Following the American Revolution, it was a cliché that the new republic’s future depended on widespread, informed citizenship. However, instead of immediately creating the common schools–accessible, elementary education–that seemed necessary to create such a citizenry, the Federalists in power founded one of the most ubiquitous but forgotten institutions of early American life: academies, privately run but state-chartered secondary schools that offered European-style education primarily for elites. By 1800, academies had become the most widely incorporated institutions besides churches and transportation projects in nearly every state.
In this book, Mark Boonshoft shows how many Americans saw the academy as a caricature of aristocratic European education and how their political reaction against the academy led to a first era of school reform in the United States, helping transform education from a tool of elite privilege into a key component of self-government. And yet the very anti-aristocratic critique that propelled democratic education was conspicuously silent on the persistence of racial and gender inequality in public schooling. By tracing the history of academies in the revolutionary era, Boonshoft offers a new understanding of political power and the origins of public education and segregation in the United States.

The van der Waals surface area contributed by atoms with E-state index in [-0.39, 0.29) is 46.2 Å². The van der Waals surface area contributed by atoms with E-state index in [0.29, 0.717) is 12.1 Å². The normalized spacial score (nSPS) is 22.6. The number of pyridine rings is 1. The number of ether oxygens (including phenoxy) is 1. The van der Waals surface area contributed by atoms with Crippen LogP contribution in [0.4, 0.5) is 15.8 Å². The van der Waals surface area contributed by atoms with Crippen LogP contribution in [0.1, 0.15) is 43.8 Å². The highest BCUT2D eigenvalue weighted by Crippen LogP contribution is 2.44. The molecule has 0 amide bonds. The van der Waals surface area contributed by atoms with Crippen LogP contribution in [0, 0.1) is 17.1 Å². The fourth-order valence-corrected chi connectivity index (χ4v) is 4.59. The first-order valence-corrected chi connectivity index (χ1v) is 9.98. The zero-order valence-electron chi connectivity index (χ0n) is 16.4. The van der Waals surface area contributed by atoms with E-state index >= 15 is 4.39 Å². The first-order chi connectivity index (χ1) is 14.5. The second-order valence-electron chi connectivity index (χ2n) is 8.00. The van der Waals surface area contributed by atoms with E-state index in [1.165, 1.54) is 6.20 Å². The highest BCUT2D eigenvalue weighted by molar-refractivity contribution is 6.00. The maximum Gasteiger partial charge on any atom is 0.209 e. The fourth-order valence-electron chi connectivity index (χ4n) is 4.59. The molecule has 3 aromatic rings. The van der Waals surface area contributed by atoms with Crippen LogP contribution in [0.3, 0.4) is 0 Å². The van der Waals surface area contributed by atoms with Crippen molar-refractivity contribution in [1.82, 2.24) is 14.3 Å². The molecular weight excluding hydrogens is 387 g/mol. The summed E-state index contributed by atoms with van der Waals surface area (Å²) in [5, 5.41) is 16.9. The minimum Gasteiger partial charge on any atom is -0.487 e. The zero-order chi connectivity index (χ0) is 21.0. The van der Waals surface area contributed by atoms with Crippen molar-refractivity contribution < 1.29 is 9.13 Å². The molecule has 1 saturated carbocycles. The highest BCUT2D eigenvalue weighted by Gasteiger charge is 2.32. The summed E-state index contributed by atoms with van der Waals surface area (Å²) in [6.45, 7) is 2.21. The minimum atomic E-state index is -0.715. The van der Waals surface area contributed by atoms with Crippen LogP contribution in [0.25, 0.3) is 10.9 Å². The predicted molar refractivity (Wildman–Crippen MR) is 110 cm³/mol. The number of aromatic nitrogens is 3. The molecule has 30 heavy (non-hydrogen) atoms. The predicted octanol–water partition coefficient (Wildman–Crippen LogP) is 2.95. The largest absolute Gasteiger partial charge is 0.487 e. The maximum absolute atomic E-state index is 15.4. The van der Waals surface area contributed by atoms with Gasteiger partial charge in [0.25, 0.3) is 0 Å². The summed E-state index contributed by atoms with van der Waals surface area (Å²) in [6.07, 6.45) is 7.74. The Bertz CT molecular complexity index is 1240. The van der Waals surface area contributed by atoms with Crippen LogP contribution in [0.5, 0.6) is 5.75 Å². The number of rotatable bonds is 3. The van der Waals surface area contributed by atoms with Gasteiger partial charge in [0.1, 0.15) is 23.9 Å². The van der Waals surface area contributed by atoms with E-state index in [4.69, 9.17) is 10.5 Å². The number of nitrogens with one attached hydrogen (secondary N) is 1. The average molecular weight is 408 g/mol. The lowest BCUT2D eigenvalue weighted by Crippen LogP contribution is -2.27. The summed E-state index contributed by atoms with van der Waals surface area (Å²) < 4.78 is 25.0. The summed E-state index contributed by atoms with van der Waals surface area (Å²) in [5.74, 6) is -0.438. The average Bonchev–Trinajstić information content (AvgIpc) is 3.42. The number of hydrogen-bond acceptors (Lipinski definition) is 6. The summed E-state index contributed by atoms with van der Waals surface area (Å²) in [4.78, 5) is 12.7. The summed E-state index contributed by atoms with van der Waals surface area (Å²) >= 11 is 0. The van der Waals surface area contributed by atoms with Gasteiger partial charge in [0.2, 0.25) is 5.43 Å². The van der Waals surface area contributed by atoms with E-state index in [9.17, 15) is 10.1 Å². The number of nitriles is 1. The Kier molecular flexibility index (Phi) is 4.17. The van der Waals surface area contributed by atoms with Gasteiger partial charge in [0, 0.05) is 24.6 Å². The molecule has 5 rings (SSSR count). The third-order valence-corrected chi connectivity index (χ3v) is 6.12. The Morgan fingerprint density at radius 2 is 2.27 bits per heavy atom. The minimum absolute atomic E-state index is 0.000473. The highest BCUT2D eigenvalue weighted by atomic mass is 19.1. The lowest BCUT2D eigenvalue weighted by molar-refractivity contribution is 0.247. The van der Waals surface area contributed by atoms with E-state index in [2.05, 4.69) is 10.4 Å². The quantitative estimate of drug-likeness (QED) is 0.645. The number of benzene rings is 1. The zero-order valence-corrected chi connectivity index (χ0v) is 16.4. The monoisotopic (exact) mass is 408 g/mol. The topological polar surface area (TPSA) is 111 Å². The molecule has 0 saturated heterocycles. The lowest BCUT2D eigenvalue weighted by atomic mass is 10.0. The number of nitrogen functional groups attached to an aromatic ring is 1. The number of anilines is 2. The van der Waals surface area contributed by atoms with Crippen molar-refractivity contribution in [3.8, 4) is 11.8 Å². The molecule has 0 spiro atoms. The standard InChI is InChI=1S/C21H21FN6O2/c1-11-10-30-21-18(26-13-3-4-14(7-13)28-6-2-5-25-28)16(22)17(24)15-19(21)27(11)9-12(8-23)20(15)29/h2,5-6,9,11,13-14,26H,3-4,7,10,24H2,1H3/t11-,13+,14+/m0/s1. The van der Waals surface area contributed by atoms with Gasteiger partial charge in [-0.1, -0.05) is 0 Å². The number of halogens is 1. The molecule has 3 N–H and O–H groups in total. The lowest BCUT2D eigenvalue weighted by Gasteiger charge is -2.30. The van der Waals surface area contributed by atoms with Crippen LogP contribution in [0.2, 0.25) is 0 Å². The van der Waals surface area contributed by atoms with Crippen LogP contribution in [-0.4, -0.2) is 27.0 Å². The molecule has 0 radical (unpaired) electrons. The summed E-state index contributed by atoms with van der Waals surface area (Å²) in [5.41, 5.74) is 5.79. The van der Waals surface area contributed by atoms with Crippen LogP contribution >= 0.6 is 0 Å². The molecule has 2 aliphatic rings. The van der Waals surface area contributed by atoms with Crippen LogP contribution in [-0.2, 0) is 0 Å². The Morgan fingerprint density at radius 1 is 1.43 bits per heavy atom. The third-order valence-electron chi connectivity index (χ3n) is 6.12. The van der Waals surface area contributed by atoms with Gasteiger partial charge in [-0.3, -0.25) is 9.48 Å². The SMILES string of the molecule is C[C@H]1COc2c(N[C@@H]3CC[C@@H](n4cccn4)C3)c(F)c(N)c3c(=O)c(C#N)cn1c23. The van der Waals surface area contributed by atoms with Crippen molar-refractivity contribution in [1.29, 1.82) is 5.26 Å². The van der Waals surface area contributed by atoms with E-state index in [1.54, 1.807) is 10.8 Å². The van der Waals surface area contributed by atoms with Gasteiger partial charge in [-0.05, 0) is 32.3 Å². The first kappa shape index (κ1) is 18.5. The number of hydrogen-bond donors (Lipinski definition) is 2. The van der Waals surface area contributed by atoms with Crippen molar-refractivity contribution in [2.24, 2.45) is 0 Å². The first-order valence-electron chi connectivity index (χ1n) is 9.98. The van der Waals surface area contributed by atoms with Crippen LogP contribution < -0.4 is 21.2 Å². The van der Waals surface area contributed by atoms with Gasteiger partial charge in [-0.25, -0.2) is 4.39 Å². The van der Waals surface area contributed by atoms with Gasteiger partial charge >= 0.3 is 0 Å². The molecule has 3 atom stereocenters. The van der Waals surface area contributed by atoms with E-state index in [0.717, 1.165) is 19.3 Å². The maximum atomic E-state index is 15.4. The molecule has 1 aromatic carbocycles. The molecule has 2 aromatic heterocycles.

Mark Boonshoft received his Ph.D. in history from Ohio State University, and then spent two years at the New York Public Library, where he worked on the Early American Manuscripts Project. Since then, he has taught at a number of universities, including SUNY-New Paltz and Norwich University. He is the author of Aristocratic Education and the Making of the American Republic, and, along with Nora Slonimsky and Ben Wright, is co-editor of American Revolutions in the Digital Age (under contract with Cornell University Press). Mark was a SHEAR fellow at the Library Company in 2014.
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